9/10 … King Oliver’s Creole Jazz Band is rightfully one of the most celebrated of all New Orleans jazz bands. Their recordings from 1923 were groundbreaking. Not only were they the recording debuts of Oliver, Louis Armstrong and clarinetist Johnny Dodds but they are definitive examples of ensemble-oriented classic New Orleans jazz, certainly ranking as the most exciting and advanced jazz recordings up to that point in time…

9/10 …At the end of the 60s, superstar drummer and angriest man in rock Ginger Baker was on the verge of collapse. Strung out on heroin, deeply grieving Jimi Hendrix’s death, and alienated from his former Cream and Blind Faith bandmates, he needed a new direction. He found it in Nigeria, where he decamped after driving a Range Rover from Algeria across the Sahara Desert. (A madcap adventure captured in the 1971 documentary Ginger Baker in Africa). Once in Lagos, Baker started jamming with Afrobeat legend Fela Kuti….

8/10 …The holy trio (303) of Hardfloor records released during the same period, 1993-1994, TB Resuscitation, Respect and Funalogue are even now, almost 30 years later is still amazing. Especially the two full-length albums. The mini-album Funalogue as a stand alone release as it was ment to be at first, with only the 5 tracks, Confuss, Roarrh, Rosinenbrot, Funalogue and Alternative is still a solid good album, and I would rate it as a 6/10. But when they decided to include the over 10 minute long Into The Nature (Plastikman Mix) Remix and Into The Nature (Hardfloor Remix) the release reached a whole new level. They are mind-tripping, mind-blowing and both of them should always be played in any Acid DJ set. The other tracks are as I said good, apart from Roarrh, that’s nothing short of embarissing and I chose to ignore.

I would love to be in an open field either somewhere in at an ancient native territory in the U.S or deep into the jungle of Amazonas and having this on the highest volume on the biggest speakers you can think of. Immediately when the track starts out you’re just right there and then it keeps building up and when the crescendo at the end hits, you feel euphoric … almost like an out of body experience (not that I have ever had one).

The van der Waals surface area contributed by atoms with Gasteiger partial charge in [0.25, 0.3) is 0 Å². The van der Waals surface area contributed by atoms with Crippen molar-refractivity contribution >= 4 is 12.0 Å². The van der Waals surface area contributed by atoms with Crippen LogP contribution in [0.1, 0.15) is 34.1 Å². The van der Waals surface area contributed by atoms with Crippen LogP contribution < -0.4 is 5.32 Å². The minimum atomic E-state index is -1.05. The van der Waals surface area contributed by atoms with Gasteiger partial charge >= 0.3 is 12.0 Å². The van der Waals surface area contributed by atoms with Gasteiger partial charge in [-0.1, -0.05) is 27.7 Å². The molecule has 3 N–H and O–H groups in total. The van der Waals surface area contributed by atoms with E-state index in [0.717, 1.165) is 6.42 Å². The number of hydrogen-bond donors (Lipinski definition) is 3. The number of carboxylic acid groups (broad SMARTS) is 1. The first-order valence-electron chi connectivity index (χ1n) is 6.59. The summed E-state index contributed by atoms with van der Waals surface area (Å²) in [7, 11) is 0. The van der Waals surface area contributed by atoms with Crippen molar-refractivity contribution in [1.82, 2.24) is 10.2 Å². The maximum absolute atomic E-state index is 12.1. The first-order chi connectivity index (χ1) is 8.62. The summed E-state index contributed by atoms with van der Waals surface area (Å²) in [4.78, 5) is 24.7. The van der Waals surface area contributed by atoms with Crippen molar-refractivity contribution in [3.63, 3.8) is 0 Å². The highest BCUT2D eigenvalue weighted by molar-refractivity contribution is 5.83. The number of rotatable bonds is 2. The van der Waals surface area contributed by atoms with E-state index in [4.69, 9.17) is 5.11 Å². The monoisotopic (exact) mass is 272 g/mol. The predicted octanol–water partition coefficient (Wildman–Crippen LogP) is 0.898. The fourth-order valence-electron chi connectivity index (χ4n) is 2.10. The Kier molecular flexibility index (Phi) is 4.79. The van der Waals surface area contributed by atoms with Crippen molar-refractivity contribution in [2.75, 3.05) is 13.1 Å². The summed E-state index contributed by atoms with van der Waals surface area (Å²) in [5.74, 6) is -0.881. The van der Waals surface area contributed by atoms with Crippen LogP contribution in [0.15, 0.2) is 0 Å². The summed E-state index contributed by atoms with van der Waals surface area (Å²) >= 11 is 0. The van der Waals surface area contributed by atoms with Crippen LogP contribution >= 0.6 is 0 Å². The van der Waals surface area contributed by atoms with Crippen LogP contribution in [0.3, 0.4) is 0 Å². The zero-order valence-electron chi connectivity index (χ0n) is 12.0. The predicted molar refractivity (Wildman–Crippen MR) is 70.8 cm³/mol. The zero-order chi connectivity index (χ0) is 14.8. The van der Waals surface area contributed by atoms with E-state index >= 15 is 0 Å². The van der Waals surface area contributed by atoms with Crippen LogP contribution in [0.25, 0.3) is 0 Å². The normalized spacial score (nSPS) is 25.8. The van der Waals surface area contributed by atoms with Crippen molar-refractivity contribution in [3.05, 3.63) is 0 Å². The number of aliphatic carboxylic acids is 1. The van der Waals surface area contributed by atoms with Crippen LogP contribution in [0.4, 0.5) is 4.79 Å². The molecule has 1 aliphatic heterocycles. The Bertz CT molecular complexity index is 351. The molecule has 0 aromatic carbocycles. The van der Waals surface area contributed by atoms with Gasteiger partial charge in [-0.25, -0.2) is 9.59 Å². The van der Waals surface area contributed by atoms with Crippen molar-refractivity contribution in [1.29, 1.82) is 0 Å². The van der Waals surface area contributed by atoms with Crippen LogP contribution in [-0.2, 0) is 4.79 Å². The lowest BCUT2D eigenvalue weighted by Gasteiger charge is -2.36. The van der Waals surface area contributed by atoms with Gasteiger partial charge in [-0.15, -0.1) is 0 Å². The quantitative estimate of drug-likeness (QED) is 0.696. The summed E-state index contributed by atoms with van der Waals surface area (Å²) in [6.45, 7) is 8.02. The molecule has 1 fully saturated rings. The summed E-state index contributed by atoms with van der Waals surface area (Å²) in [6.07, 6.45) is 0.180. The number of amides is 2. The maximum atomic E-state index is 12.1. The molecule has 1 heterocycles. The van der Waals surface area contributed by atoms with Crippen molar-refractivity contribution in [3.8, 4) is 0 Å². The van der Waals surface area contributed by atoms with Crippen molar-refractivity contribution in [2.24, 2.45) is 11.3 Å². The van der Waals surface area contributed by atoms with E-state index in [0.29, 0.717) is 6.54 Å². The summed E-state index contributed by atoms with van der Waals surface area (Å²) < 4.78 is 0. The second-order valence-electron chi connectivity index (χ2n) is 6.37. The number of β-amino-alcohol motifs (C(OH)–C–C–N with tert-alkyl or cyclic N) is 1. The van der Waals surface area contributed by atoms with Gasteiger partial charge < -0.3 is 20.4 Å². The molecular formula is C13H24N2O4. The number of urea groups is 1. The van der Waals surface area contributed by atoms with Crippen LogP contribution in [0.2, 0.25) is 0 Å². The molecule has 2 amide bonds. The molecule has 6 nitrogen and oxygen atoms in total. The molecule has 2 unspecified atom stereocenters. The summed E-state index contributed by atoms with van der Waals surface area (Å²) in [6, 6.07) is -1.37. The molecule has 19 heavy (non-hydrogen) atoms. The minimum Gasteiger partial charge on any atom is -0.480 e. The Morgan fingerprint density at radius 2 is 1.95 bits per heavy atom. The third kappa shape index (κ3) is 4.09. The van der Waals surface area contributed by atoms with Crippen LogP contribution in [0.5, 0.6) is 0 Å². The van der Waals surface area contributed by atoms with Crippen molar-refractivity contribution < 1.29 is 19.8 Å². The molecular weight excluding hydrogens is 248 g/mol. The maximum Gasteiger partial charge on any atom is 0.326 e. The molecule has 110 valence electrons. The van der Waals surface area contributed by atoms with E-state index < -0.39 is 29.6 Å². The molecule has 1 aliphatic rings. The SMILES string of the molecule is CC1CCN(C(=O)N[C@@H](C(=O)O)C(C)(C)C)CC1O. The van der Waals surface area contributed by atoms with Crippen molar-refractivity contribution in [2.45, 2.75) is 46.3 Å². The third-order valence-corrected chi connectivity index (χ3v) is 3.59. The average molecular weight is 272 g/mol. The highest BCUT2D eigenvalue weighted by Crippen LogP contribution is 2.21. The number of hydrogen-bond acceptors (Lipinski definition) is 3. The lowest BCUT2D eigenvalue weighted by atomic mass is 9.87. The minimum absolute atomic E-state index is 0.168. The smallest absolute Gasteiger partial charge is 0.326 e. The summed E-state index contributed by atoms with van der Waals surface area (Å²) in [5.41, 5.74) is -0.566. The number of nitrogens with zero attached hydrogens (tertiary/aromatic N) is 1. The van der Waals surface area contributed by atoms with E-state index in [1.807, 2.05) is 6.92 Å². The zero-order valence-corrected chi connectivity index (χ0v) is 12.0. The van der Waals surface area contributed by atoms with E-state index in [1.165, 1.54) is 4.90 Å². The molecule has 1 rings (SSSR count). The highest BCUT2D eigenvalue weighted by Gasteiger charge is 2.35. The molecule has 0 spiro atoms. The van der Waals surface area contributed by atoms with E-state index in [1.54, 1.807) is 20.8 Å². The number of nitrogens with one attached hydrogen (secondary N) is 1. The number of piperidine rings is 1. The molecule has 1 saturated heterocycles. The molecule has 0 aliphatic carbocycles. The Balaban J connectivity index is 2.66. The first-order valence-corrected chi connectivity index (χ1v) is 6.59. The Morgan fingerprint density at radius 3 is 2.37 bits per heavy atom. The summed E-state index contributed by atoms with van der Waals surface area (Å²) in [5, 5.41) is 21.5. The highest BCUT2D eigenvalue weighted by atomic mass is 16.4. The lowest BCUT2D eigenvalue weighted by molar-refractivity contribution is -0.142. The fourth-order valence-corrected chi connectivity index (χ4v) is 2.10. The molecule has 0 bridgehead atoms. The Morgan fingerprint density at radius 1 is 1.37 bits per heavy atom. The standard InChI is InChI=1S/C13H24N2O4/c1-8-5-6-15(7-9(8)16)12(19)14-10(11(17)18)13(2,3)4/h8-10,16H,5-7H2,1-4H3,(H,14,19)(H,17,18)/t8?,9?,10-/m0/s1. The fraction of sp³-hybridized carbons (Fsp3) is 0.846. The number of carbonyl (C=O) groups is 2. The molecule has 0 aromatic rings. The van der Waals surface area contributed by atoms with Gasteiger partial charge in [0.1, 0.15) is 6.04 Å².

This blogpost is mainly for those new to these music genres, but the veterans might enjoy the documentaries included on this page. A BBC documentary from 1994, one on LTJ Bukem, Goldie etc.

I mainly have experience and knowledge within the Drum ‘n Bass scene, the 1990’s is what is closest to my heart, and especially the so-called “Liquid” stuff without vocals is what gets me.

I have no idea why I call this style of 1990’s techno “British Hooligan Techno”. But all I see infront of me is white British Adidas wearing working class guys on ecstasy dancing in big green fields. But the album I mainly associate this group with, Interspecies Communication is more of a spiritual journey that much like their 1998 movie takes you on a journey around the globe to people who doesn’t live like we in the west do.

9/10 … This is a real coffee table book, 436 pages and a wooping 31x25cm. I sat down with a cup of cooffe and started at the begining. I was imiditlly sucked into this amazing universe and 6 hours later I was still at it. Writting down for me new titles to discover and listening to them on Spotify to see if I wanted to hunt down the vinyl. Another aspect I love about this kind of books is that I feel less crazy for spending so much time and so much money on music. There’s a whole lot of other people out there that are the same.